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In California, elective surgeries have been postponed. In Arizona, doctors have allocated the same blood for two patients hoping one won't need it. In New York, which relies on blood imported from Europe, concerns about mad cow disease may deplete the supply. Is it necessary and safe to pay the people who donate blood? Can new blood substitutes help ease the shortage? We join doctors, medical advisors and blood bank administrators for a look at America's decreasing blood supply, the Red Cross, and mad cow disease.
  • Newsmaker: Serb General Convicted of Genocide at War Crimes Tribunal - For the first time since World War II, an international tribunal has reached a finding of genocide. Jim Landale, spokesman for the UN International Criminal Tribunal for the former Yugoslavia, details the landmark decision that sentenced Bosnian Serb General Radislav Krstic to 46 years in prison and its impact on international human rights.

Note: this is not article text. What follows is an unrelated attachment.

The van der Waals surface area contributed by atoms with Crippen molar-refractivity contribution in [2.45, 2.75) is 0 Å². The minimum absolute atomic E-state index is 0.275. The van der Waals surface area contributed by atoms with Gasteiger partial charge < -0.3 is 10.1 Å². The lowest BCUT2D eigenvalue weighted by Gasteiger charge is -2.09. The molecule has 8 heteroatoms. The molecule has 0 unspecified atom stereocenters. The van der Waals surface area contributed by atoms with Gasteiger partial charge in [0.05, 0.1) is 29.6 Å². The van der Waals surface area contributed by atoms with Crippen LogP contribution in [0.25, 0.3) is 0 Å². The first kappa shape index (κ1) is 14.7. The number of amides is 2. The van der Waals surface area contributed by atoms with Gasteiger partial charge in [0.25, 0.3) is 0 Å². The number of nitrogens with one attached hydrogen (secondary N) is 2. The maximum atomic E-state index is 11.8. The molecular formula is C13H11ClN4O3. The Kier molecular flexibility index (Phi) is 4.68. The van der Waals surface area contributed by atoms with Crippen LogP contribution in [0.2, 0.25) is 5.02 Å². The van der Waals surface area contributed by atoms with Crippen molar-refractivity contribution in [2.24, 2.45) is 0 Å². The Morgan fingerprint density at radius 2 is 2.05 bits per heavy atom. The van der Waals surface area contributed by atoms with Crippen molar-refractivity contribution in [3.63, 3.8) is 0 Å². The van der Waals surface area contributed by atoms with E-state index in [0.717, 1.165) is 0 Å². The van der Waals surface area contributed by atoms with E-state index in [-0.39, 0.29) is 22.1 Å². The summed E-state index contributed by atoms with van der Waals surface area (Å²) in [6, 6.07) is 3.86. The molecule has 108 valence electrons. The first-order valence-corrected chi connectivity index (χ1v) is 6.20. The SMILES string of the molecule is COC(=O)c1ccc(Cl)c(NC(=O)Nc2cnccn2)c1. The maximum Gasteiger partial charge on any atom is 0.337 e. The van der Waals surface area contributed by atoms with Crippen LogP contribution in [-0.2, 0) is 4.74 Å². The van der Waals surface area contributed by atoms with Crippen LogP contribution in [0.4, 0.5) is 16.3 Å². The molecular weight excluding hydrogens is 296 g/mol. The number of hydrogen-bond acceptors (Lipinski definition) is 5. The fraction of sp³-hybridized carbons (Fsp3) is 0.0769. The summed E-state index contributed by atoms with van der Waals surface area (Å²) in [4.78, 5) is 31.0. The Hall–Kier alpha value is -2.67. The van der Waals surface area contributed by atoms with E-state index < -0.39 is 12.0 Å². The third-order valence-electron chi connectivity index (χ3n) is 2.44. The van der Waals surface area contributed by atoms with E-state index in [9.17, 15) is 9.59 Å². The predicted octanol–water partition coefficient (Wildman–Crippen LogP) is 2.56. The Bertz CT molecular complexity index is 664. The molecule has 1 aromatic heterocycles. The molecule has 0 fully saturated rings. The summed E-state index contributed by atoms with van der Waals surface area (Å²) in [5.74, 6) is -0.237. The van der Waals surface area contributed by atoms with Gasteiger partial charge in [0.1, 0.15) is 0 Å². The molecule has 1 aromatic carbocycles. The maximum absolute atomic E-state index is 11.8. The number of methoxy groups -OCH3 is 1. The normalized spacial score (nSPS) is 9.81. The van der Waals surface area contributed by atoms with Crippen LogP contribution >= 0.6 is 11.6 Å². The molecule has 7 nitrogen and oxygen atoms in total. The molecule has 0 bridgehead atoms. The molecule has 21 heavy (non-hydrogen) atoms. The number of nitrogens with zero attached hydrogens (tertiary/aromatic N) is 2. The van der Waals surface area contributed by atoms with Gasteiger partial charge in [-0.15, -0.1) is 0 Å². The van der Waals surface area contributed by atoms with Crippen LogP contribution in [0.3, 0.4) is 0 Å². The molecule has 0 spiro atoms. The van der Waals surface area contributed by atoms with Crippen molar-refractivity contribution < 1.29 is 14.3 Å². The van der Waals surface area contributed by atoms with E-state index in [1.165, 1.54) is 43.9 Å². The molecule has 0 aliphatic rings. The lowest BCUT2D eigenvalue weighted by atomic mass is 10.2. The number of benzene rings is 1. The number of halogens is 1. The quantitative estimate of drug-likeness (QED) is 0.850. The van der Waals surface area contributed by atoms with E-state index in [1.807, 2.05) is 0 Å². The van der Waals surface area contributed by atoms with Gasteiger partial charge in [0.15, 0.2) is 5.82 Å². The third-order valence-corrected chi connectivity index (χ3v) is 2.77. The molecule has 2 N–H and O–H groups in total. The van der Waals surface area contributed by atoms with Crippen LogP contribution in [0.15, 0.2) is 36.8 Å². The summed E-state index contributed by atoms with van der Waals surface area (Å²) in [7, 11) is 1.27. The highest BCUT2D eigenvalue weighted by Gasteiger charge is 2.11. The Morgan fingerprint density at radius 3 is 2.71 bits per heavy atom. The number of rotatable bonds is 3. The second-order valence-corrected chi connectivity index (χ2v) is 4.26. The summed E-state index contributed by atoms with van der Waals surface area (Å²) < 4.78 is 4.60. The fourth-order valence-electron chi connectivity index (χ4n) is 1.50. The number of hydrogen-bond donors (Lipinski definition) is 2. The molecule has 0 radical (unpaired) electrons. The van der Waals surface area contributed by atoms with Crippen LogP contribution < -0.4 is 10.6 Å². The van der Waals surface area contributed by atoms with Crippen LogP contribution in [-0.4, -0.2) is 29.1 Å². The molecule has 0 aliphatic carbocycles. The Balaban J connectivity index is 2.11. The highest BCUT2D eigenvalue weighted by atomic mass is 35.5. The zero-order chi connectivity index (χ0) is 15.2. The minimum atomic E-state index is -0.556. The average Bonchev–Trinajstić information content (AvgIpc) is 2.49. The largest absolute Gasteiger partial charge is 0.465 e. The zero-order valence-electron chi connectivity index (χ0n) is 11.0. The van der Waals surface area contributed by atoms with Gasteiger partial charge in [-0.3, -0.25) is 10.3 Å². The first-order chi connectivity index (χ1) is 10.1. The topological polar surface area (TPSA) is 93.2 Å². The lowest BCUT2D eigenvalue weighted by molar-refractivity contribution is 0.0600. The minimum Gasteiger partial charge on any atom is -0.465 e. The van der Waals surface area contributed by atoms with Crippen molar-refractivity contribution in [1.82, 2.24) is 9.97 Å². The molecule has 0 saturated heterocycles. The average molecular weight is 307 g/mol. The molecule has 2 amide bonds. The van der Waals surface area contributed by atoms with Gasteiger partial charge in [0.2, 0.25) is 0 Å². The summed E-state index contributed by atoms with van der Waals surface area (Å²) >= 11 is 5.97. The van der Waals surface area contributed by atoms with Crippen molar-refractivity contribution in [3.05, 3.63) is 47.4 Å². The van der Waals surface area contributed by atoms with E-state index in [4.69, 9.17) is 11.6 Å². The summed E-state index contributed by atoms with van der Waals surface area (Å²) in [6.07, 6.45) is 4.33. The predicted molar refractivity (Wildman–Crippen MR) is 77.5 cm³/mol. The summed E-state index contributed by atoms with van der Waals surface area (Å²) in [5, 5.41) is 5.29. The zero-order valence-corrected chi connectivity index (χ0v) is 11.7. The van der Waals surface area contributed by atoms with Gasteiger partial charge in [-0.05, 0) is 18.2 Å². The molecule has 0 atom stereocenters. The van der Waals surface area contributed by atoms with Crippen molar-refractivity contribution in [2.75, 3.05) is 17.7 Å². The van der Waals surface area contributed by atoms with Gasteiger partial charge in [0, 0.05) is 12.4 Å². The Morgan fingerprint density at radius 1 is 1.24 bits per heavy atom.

• Reporter's Notebook: Bush Gets His Way in the House - President Bush has surprised environmentalists and a lot of observers by persuading the House to pass part of his energy plan, oil drilling in the Alaska National Wildlife Refuge. Presidential biographer Robert Dallek allows that Bush may be learning the ropes in Washington, but he's still being plagued by a mediocre approval rating by the general public.

UN International Criminal Tribunal for the former Yugoslavia

American Association of Blood Banks

American Red Cross

Hemosol / Hemolink

NIH's Department of Transfusion Medicine

Penn's Center for Bioethics

University of Iowa's DeGowin Blood Center

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